“The Jacobins are all whining at the exit of the vile Benjamin Franklin Bache; so they would do if one of their gang was hung for stealing. The memory of this scoundrel cannot be too highly execrated.”

It is a kindler, gentler press today. George Washington would surely agree.

Educating the iGeneration

I found this fascinating quote today:

According to Nielsen Mobile, in the first quarter of 2009, the average U.S teenager made and received an average of 191 phone calls and sent and received 2,899 text messages every month. By the third quarter, the number of texts jumped to a whopping 3,146 messages per month. This is equivalent to more than 10 text messages per hour.omgzam.com, Online Media Gazette, Feb 2010

Actually, my 13-year-old daughter will usually get 10 text messages in a matter of minutes!

Why do we imagine that our students don’t write? They do write, extensively, based on these data. The real question? How do we harness all that interest in communication through writing (as Computer Mediated Communication) so that it serves education, too?

This same great blog talks about “four distinct generations: Baby Boomers (born 1946-64), Generation X (1965-79), Net Generation (1980-89) and the new iGeneration (born in the 1990s and beyond). The “i” designation represents the “individualized” nature of their media.”

We have to take this generational spread into consideration when we are planning instruction! Over 45% of teachers today are in the Baby Boomer generation and need legitimate support in addressing the needs of a younger generation. The two generations quite frankly confuse the heck out of each other. Neither really “gets” the other and has a regrettable tendency to dismiss the other’s notions of what is necessary for a “good” education, right out of hand.

There are similar conflicts between each generational cohort. The gap between the Net Generation and the iGeneration is just as confusing, in many ways. Young teachers of the Net Generation and the iGeneration students often feel a nagging sense of rejection and confusion because they don’t understand each other any better than the older generations understand them.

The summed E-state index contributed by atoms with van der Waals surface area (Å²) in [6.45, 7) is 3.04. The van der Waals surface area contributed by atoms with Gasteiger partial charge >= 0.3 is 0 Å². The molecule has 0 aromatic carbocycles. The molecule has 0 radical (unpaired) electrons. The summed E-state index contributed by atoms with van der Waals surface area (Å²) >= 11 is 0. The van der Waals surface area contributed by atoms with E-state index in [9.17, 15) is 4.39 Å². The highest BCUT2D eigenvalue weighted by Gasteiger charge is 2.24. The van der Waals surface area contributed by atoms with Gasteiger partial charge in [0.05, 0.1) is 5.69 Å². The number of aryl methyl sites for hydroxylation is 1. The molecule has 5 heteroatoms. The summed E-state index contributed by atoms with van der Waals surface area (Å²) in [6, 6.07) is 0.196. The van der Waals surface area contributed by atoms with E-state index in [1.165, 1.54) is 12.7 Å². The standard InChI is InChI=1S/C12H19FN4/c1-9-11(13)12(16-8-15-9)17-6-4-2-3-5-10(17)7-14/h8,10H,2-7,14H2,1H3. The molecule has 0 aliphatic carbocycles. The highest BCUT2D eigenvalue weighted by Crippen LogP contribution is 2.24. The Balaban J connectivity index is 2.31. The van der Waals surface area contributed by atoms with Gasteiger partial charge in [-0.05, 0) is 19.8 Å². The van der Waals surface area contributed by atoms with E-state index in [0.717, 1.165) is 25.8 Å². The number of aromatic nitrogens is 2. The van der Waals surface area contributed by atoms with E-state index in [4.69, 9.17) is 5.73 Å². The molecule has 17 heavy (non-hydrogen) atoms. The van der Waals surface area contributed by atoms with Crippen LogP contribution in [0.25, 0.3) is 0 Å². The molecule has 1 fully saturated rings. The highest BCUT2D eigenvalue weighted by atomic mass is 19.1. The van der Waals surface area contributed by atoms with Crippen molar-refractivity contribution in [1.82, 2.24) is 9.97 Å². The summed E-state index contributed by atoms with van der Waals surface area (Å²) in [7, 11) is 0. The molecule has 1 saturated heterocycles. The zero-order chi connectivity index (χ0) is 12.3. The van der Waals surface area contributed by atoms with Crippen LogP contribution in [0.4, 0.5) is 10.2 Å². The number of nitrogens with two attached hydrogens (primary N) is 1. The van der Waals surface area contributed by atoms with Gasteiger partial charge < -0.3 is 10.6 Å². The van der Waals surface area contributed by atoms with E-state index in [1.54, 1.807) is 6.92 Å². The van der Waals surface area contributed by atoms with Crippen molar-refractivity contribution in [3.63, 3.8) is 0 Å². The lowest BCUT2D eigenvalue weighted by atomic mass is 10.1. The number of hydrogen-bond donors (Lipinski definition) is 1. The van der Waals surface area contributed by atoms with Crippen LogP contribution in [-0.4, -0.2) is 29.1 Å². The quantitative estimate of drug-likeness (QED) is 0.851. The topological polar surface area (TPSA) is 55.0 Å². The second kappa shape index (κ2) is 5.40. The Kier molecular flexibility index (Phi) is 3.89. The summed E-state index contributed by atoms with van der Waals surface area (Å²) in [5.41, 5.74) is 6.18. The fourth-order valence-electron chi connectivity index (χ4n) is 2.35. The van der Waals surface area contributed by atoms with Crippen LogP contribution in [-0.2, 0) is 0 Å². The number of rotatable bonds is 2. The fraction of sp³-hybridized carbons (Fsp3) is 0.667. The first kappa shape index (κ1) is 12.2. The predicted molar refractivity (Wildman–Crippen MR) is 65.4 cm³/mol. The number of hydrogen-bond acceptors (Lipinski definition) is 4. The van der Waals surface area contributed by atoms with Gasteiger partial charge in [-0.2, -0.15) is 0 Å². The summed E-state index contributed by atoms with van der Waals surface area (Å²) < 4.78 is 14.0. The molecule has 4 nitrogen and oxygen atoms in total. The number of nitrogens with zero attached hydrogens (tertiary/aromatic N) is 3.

The students that are in the Pre K-12 years of education are truly like no other generation of student. We must be more attuned to what their lives are like and use that to educate them. We cannot expect them to live, or learn, in the past, just because we find it difficult to bring ourselves up to the speed of their lives.

Education can no longer be about memorizing facts. Facts are at our literal fingertips! Education can no longer be about our version of history. History is available globally for all to read and discover from original sources. Education can no longer be just about long division and showing your work. The process now is simply to learn which buttons to push on the calculator or computer to get to the right answer. We are, too often, teaching skills that no longer serve.

Education today must be about teaching these flying-fingered young people how to think critically and create and problem solve. They already know how to relate and communicate on many levels. We need to help them learn to collaborate and discern excellence and insist on it from their leaders. After all, it is our job to help shape the future that these iGeneration learners will inherit.

We don’t need to be asking them to leave their connections with each other outside the classroom. We need to be asking how can we connect with them in the classroom! And then, we need to do it.

Enjoy!

Teresa

WANT TO USE THIS ARTICLE IN YOUR E-ZINE OR WEB SITE? Please do! Just be sure to include this complete blurb with it:

The Global Association for Teacher Empowerment.
Bring Your Brilliance. Transform the Teaching!
Teresa Roebuck, President 56 Brierwood Circle, Conway, AR 72034 1-501-269-0559

The Global Association for Teacher Empowerment is an association of educators, for educators, developed by educators that is dedicated to teachers, both personally and en masse, for being the single most important factor in the educational success of any student. Please join us today!

A Long Distance Educational Affair

Distance learning is what the name implies. It is the receiving an education, of any type, with an amount of distance between the student and the teacher. We all know this as online training and eLearning because of all the technological advancements in our world today. Learning can be done with great distance between the teacher and the student today, largely due to computers and the internet